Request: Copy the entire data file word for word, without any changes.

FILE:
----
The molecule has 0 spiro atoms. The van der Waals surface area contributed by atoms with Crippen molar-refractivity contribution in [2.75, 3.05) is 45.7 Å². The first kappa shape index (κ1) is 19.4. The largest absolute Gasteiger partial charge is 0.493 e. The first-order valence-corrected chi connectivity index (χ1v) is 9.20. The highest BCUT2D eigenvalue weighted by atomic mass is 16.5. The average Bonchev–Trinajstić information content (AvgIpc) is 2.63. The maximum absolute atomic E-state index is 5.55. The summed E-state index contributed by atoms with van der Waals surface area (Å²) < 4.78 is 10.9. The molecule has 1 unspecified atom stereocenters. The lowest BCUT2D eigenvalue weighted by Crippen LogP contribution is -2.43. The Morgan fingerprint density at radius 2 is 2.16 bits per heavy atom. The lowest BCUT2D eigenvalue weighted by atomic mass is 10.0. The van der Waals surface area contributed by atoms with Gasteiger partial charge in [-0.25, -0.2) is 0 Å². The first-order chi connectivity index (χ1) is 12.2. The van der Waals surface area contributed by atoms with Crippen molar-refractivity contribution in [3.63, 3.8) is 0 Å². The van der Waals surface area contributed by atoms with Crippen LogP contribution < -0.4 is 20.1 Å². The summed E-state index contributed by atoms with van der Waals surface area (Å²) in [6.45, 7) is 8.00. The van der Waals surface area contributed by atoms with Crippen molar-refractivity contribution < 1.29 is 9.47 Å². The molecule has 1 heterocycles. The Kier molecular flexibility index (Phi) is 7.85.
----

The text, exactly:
The molecule has 0 spiro atoms. The van der Waals surface area contributed by atoms with Crippen molar-refractivity contribution in [2.75, 3.05) is 45.7 Å². The first kappa shape index (κ1) is 19.4. The largest absolute Gasteiger partial charge is 0.493 e. The first-order valence-corrected chi connectivity index (χ1v) is 9.20. The highest BCUT2D eigenvalue weighted by atomic mass is 16.5. The average Bonchev–Trinajstić information content (AvgIpc) is 2.63. The maximum absolute atomic E-state index is 5.55. The summed E-state index contributed by atoms with van der Waals surface area (Å²) < 4.78 is 10.9. The molecule has 1 unspecified atom stereocenters. The lowest BCUT2D eigenvalue weighted by Crippen LogP contribution is -2.43. The Morgan fingerprint density at radius 2 is 2.16 bits per heavy atom. The lowest BCUT2D eigenvalue weighted by atomic mass is 10.0. The van der Waals surface area contributed by atoms with Gasteiger partial charge in [-0.25, -0.2) is 0 Å². The first-order chi connectivity index (χ1) is 12.2. The van der Waals surface area contributed by atoms with Crippen molar-refractivity contribution in [3.63, 3.8) is 0 Å². The van der Waals surface area contributed by atoms with Crippen LogP contribution < -0.4 is 20.1 Å². The summed E-state index contributed by atoms with van der Waals surface area (Å²) in [6.45, 7) is 8.00. The van der Waals surface area contributed by atoms with Crippen molar-refractivity contribution < 1.29 is 9.47 Å². The molecule has 1 heterocycles. The Kier molecular flexibility index (Phi) is 7.85.